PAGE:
Book Review: Zen in the Art of Writing

Zen in The Art of WritingZen in The Art of Writing by Ray Bradbury
My rating: 3 of 5 stars

This book is a collection of Bradbury’s essays grouped together around the topic of writing. It was part memoir and part advice. I gleaned a couple of book recommendations and I thought the title essay was the strongest.

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Book Review: Canon Revisited: Establishing the Origins and Authority of the New Testament Books

Canon Revisited: Establishing the Origins and Authority of the New Testament BooksCanon Revisited: Establishing the Origins and Authority of the New Testament Books by Michael J. Kruger
My rating: 5 of 5 stars

Kruger has given us an excellent treatment of the subject of canon. He evaluates various canonical models, and seems to treat each fairly. He ultimately makes the case for the self-authenticating model of canon. He also gives serious considerations to objection to this model, as well. This is not a book trying to prove the existence of a canon to skeptics. Kruger is rather investigating whether there are sufficient reasons to acknowledge a complete canon of Scriptures. Though not a work of apologetics per se, Kruger also makes a case for presuppositionalism more generally. This shouldn’t surprise us because there is always a degree of circularity when dealing with ultimate questions, e.g., authority, reality, epistemology, etc.

While exploring the self-authenticating model, he also gives an introductory primer on the relationships between Scripture, Apostles, Holy Spirit, and churches. I enjoyed this book on various levels. This is a book that pastors and preachers ought to read and keep a copy around for reference.

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Book Review: What is a Healthy Church?

What Is a Healthy Church?What Is a Healthy Church? by Mark Dever
My rating: 4 of 5 stars

This book is based on Dever’s larger work, “Nine Marks of a Healthy Church,” and is a briefer and more practical treatment of what a healthy church should look like. He does briefly touch on each of the nine marks, but he divides them into essential marks and important marks. I appreciate how he emphasizes that the Bible is the rule of faith and practice. He asks for a hearing and that if the reader disagrees with his conclusions, it will be because, through studying the Bible, the reader believes the texts mean something different.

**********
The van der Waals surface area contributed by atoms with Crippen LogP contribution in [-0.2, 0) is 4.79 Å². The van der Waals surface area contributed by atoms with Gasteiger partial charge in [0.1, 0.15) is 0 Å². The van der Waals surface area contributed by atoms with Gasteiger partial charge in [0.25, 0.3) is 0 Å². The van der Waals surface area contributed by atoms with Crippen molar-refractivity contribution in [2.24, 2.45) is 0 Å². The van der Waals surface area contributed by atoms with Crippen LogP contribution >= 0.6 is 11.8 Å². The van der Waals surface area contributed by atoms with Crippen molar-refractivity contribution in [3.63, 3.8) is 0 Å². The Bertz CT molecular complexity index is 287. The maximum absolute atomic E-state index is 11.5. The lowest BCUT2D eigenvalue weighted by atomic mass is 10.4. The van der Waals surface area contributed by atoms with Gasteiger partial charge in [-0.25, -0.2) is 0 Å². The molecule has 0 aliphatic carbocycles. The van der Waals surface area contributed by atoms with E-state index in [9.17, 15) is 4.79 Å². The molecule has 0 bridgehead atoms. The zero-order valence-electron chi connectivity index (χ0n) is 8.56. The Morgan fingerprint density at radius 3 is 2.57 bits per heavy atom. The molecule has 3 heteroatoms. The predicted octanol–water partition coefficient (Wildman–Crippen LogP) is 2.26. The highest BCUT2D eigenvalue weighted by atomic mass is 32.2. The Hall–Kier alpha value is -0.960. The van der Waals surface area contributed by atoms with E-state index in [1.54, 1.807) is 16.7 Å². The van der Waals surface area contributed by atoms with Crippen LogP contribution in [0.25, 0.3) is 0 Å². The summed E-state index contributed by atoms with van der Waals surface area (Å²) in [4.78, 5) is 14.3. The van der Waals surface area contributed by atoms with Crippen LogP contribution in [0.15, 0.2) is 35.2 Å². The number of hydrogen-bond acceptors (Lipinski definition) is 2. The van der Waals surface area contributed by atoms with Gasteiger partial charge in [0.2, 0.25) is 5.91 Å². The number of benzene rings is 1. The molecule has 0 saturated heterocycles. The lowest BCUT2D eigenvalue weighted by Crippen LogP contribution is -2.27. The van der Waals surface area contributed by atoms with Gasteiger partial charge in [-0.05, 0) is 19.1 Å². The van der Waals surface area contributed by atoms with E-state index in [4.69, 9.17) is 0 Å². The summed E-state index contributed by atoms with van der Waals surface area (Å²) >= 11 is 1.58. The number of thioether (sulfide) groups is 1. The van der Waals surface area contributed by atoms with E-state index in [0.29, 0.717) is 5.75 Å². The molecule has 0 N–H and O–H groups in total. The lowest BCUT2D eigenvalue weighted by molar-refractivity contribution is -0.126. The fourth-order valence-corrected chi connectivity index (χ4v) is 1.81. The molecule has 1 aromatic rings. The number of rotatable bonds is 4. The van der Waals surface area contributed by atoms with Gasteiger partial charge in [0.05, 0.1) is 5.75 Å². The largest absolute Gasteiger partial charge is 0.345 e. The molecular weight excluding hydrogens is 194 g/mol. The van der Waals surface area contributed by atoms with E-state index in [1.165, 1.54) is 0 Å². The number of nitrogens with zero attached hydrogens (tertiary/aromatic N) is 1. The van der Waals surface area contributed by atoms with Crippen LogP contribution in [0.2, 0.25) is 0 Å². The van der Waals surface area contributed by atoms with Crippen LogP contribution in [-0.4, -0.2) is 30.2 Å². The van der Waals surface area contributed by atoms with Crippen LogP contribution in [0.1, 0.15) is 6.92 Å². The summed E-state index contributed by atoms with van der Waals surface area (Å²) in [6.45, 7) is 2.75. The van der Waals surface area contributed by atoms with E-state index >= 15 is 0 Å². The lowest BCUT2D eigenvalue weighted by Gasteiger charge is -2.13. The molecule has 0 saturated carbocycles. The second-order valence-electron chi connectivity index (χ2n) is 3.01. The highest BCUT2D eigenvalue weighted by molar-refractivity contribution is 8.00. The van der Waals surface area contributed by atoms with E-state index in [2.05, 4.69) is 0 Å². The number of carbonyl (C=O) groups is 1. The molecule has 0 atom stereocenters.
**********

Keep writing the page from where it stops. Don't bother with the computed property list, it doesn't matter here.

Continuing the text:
Having said that, I do disagree with some conclusions here and there because I believe the texts have a different meaning. However, the book overall is helpful for thinking through a number of issues related to the church and the practical application of doctrine.

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Book Review: God’s Indwelling Presence: The Holy Spirit in the Old and New Testaments

God's Indwelling Presence: The Holy Spirit in the Old and New TestamentsGod’s Indwelling Presence: The Holy Spirit in the Old and New Testaments by James M. Hamilton Jr.
My rating: 5 of 5 stars

Hamilton has given us an extensive look at the work of the Holy Spirit moving from the Old Testament to the New Testament. The precise nature of distinctions between the work of the Spirit in the old and new covenants is often debated. Hamilton did a good job interacting with Scripture and various views on the subject. I thought he treated both fairly. He mentions how his own views revised from the beginning of his study to the end of it. I think that humility characterized the whole book.

The book is a dissertation in book form. The presentation is academic, but he managed to still make it accessible. I would have like a little more spade work here and there. However, this is an excellent book for thinking about the work of the Spirit. You may not agree with all his conclusions, but the book will still be helpful in making distinctions and providing a framework for an orderly study.

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Book Review: By Whose Authority? Elders in Baptist Life

By Whose Authority? Elders In Baptist LifeBy Whose Authority? Elders In Baptist Life by Mark Dever
My rating: 4 of 5 stars

This brief book takes up the question of multiple elders in Baptist churches. Dever approaches the answer from Scripture, Baptist history, and practicality. The scriptural arguments section is a survey of the instances of elder(s) in the New Testament. He notes the interchange of elders, overseers, and pastors to describe the same local church office of leadership. Dever also references the use of the plural for this office in reference to a singular church in the New Testament. It is worth noting that the New Testament does not use the singular for the office with either the singular or plural for churches.

Dever quotes from historic Baptist confessions of faith as well as the writings of various Baptists in history that refer to the practice of multiple elders. He may not have put it in quite these terms but I believe Baptists in history have a unique polity from other groups where Baptists have upheld independent, autonomous churches that practice elder-led congregational polity. Not only are Baptists historically distinct in this, but also biblical.

The last section seemed the briefest of the three. Dever succinctly touches on practical aspects of plural leadership. This section wanted a more extensive treatment. The book is probably a good introduction to the subject. It can be read in less than an hour and does touch on major points. Again, it’s concise and not an extended treatment, but helpful.

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